Adjournment (Christmas)

Part of the debate – in the House of Commons at 5:26 pm on 19th December 1990.

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Photo of Mr Jack Ashley Mr Jack Ashley , Stoke-on-Trent South 5:26 pm, 19th December 1990

One of the interesting aspects of the House of Commons is the rejuvenation of Members when they leave office. The speech of the right hon. Member for Shropshire, North (Mr. Biffen) showed the beneficial effects of throwing off the cares of office. The Leader of the House will be delighted by that speech, because when the right hon. Member for Shropshire, North spoke as a Minister—he was a very good Minister—he did not make stimulating or inspiring speeches because, as Leader of the House, he could not do so. He now has the freedom of the Back Benches and holds the interest of the House.

Another interesting aspect of the House is that, although hon. Members are prepared to listen to such reviews of national issues, they are also prepared to listen to issues that affect small numbers of people. I ask the House not to adjourn until we have discussed four separate groups of disabled people who are neglected. The first is a group of severely disabled people who are recipients of the independent living fund. They need the money from that fund to keep out of institutions. The independent living fund enables these people to maintain their independence and their dignity. Without it, they will be forced into long-term residential care, at great cost to the state.

The Government have threatened to wind up the independent living fund in 1993. They say that responsibility for the payment of the fund will pass to local authorities, but that is a sacrilege, because we all know that most local authorities cannot be bothered to help disabled people. Many others have competing claims on their resources.

There are some good local authorities, but there are plenty of very bad ones that are indifferent to the needs of disabled people. Some local authorities will spend money on fancy bypasses and on all kinds of popular projects rather than on helping disabled people. We know that that will happen and that the result will be catastrophic for severely disabled people.

Some severely disabled people receive large amounts from the fund to keep them out of hospital. Mr. J, for example, who lives in Shropshire, is paralysed from the neck down and receives £400 a week from the fund. Before the introduction of the ILF he was cared for by his 82-year-old mother. That man will not be allowed such independence and dignity if that money is withdrawn. If the local authority cannot, or will not, pay, he will be incarcerated in an institution.

The Select Committee on Social Services believes that the ILF should become a statutory body, and nearly all organisations that represent disabled people believe that it should be preserved. The all-party disablement group has insisted that it should be preserved. I hope that the Government will think again and will not abolish it.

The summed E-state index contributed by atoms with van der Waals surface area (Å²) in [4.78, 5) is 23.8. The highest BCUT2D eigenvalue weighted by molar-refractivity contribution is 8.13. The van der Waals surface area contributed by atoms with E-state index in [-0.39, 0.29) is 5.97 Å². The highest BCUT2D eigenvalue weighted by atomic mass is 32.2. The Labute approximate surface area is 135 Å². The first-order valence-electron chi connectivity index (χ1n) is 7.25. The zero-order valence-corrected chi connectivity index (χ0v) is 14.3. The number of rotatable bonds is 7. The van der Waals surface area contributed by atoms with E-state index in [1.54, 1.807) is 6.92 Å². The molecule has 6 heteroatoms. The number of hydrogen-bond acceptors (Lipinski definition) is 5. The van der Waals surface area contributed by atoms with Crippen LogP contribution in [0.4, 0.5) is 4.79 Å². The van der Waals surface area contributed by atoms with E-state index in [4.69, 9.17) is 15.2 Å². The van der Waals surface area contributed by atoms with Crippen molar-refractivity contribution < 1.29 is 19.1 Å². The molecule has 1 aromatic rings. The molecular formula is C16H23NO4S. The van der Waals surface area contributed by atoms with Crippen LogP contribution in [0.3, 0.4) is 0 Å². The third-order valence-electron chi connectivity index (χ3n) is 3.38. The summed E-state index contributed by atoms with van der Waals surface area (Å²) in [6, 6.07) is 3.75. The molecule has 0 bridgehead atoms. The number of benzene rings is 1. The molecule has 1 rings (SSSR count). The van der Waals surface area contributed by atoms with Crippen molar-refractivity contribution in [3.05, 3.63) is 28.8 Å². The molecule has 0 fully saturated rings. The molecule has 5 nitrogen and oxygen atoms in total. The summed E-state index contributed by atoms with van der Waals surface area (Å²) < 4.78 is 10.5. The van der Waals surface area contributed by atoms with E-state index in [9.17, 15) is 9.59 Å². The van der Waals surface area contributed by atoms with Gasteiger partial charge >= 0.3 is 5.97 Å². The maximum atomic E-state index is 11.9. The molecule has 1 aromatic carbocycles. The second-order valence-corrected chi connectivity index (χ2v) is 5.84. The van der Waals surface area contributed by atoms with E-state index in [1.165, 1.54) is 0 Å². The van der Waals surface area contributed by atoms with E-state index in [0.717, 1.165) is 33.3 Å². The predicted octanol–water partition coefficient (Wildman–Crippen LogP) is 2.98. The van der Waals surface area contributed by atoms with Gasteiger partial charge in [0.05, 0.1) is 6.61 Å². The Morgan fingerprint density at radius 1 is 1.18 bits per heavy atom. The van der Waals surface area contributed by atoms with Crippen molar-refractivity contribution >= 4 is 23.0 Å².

The second group of severely disabled people for whom I am concerned are those affected by discrimination. In the past, the House has debated the need for such anti-discrimination legislation, but the Government claim that there is insufficient evidence of discrimination against disabled people—what nonsense. Anyone who is severely disabled could tell Ministers that, every day of their lives, they experience gross and vindictive discrimination. Some of that discrimination is unthinking, but every day severely disabled people are confronted with it.

Some disabled people are not allowed to go into the pubs of their choice. Others are denied access to various buildings. Some cannot go to seaside resorts and some are denied jobs. Every day those people are hit, and hit again, by such discrimination. Although we do not see it in the House, it exists. We should deal with it because it is scandalous if someone is denied a job because he is in a wheelchair, he has an artificial limb or he is deaf or blind.

For the past two years, the Government have reviewed employment opportunities for disabled people. However, they have never discussed that review with those organisations that represent disabled people. The Government should take far more notice of the opinion of disabled people and their organisations. We have legislation to combat discrimination on the grounds of sex and race, and such legislation is badly needed to combat discrimination against disabled people—that is certainly the opinion of disabled people and their representative organisations.

The Governments of Germany, Belgium, Greece, Spain, Italy, the Netherlands and Portugal have introduced legislation to combat discrimination against the disabled. If they can find the time and the good will to introduce legislation to outlaw discrimination against disabled people, why cannot we? In the United States, a marvellous new Bill has been passed to give new rights to disabled people covering a range of matters, which states that employers cannot discriminate against disabled people. I wish that we had led the way, but at least we could follow the Americans and the Europeans.